PARIS, Feb 24 (Reuters) - Businesses that close plants deemed to be still economically viable face fines under a new law adopted by the French parliament on Monday.
The so-called “Florange Law” was named after an ArcelorMittal steelworks in the north eastern French town where the plant’s imminent closure became a symbol of Francois Hollande’s 2012 presidential campaign.
It obliges the head of any enterprise with more than 1,000 employees who wants to close down a plant to spend three months looking for a buyer first.
Failure to do so will result in a fine amounting to 28,000 euros ($38,400) per job lost, up to a limit of 2 percent of annual revenue.
The Florange plant did eventually close, but the law fulfils a promise President Hollande made in a speech to its workers at the time.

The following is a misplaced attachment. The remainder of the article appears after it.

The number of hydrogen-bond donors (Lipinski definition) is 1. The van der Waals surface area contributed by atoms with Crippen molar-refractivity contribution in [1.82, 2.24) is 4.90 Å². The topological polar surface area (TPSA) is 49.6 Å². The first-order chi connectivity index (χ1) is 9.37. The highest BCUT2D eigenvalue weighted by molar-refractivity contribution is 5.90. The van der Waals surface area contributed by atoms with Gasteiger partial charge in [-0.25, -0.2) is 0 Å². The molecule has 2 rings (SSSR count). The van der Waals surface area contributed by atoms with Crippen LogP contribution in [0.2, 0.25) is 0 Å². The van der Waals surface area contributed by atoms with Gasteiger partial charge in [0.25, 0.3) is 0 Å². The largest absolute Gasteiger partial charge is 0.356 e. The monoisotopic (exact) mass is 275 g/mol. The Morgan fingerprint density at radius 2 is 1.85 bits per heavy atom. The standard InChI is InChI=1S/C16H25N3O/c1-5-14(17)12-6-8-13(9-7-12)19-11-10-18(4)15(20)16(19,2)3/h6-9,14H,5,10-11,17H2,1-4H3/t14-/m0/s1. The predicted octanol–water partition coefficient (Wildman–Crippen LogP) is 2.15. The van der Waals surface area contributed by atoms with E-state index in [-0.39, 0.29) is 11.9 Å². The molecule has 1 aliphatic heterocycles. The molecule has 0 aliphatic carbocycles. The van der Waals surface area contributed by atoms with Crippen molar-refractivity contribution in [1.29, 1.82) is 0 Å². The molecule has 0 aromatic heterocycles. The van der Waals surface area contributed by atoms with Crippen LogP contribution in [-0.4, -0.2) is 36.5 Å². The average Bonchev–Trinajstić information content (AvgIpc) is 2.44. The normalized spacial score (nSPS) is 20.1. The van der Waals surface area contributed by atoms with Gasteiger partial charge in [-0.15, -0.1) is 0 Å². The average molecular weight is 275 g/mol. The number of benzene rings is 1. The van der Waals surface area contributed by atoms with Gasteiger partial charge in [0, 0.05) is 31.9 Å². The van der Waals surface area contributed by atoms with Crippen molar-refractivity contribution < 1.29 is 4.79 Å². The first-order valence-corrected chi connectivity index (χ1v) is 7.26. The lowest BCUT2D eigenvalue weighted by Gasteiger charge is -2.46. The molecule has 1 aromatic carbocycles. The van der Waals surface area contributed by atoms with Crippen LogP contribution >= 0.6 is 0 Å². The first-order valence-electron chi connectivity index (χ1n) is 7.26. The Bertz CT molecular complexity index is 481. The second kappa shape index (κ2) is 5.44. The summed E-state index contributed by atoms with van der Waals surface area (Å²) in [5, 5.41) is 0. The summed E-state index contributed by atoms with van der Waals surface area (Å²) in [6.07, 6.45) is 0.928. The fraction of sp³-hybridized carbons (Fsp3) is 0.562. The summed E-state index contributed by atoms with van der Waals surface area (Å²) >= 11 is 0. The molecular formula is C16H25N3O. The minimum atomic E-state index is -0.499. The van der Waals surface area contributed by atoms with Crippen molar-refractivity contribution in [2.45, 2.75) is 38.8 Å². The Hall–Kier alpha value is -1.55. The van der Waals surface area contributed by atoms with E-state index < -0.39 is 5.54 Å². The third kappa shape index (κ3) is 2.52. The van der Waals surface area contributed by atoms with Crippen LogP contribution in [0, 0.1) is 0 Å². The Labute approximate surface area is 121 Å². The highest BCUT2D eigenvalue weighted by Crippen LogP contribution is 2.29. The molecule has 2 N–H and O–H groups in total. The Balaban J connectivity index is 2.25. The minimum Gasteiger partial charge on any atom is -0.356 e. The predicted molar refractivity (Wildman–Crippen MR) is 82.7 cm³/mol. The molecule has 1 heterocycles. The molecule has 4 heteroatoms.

It has attracted criticism from both sides of the fierce debate over industrial policy in the country. Employers’ groups say the law contradicts Hollande’s pledge to be more business friendly, while trade unions say it does not go far enough to protect French workers.
$1 = 0.7285 euros Reporting by Andrew Callus, editing by David Evans